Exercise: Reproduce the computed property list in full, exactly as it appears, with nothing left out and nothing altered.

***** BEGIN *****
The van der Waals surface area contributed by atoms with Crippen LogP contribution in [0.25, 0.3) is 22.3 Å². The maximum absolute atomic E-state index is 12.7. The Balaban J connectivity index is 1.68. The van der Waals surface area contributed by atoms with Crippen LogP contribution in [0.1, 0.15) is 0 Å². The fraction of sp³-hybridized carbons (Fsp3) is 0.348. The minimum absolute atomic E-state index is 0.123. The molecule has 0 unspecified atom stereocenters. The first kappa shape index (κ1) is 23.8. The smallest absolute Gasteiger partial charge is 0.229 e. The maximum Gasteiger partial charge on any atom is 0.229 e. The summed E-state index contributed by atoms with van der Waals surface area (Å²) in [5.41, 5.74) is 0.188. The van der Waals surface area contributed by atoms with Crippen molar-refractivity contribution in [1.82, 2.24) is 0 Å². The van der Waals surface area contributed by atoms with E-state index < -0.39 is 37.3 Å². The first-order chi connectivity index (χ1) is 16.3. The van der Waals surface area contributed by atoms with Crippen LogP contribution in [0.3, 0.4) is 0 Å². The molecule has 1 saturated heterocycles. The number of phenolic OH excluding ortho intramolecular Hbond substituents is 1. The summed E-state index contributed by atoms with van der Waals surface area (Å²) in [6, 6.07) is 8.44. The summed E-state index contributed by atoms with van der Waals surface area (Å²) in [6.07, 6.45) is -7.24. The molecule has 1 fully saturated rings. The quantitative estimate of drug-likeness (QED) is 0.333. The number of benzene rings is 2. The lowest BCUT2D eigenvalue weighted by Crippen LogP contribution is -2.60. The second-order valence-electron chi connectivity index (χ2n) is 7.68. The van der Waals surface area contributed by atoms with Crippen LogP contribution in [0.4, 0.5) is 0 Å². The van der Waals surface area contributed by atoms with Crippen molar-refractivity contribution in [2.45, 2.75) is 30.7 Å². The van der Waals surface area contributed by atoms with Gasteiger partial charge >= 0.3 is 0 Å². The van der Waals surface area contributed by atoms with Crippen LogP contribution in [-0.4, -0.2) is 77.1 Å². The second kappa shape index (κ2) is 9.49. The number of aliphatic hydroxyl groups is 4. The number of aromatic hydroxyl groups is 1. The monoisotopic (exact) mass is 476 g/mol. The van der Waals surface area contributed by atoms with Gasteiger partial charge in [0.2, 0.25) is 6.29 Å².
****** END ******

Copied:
The van der Waals surface area contributed by atoms with Crippen LogP contribution in [0.25, 0.3) is 22.3 Å². The maximum absolute atomic E-state index is 12.7. The Balaban J connectivity index is 1.68. The van der Waals surface area contributed by atoms with Crippen LogP contribution in [0.1, 0.15) is 0 Å². The fraction of sp³-hybridized carbons (Fsp3) is 0.348. The minimum absolute atomic E-state index is 0.123. The molecule has 0 unspecified atom stereocenters. The first kappa shape index (κ1) is 23.8. The smallest absolute Gasteiger partial charge is 0.229 e. The maximum Gasteiger partial charge on any atom is 0.229 e. The summed E-state index contributed by atoms with van der Waals surface area (Å²) in [5.41, 5.74) is 0.188. The van der Waals surface area contributed by atoms with Crippen molar-refractivity contribution in [1.82, 2.24) is 0 Å². The van der Waals surface area contributed by atoms with E-state index < -0.39 is 37.3 Å². The first-order chi connectivity index (χ1) is 16.3. The van der Waals surface area contributed by atoms with Crippen LogP contribution in [0.3, 0.4) is 0 Å². The molecule has 1 saturated heterocycles. The number of phenolic OH excluding ortho intramolecular Hbond substituents is 1. The summed E-state index contributed by atoms with van der Waals surface area (Å²) in [6, 6.07) is 8.44. The summed E-state index contributed by atoms with van der Waals surface area (Å²) in [6.07, 6.45) is -7.24. The molecule has 1 fully saturated rings. The quantitative estimate of drug-likeness (QED) is 0.333. The number of benzene rings is 2. The lowest BCUT2D eigenvalue weighted by Crippen LogP contribution is -2.60. The second-order valence-electron chi connectivity index (χ2n) is 7.68. The van der Waals surface area contributed by atoms with Crippen LogP contribution in [0.4, 0.5) is 0 Å². The van der Waals surface area contributed by atoms with Crippen molar-refractivity contribution in [2.45, 2.75) is 30.7 Å². The van der Waals surface area contributed by atoms with Gasteiger partial charge >= 0.3 is 0 Å². The van der Waals surface area contributed by atoms with Crippen LogP contribution in [-0.4, -0.2) is 77.1 Å². The second kappa shape index (κ2) is 9.49. The number of aliphatic hydroxyl groups is 4. The number of aromatic hydroxyl groups is 1. The monoisotopic (exact) mass is 476 g/mol. The van der Waals surface area contributed by atoms with Gasteiger partial charge in [0.2, 0.25) is 6.29 Å².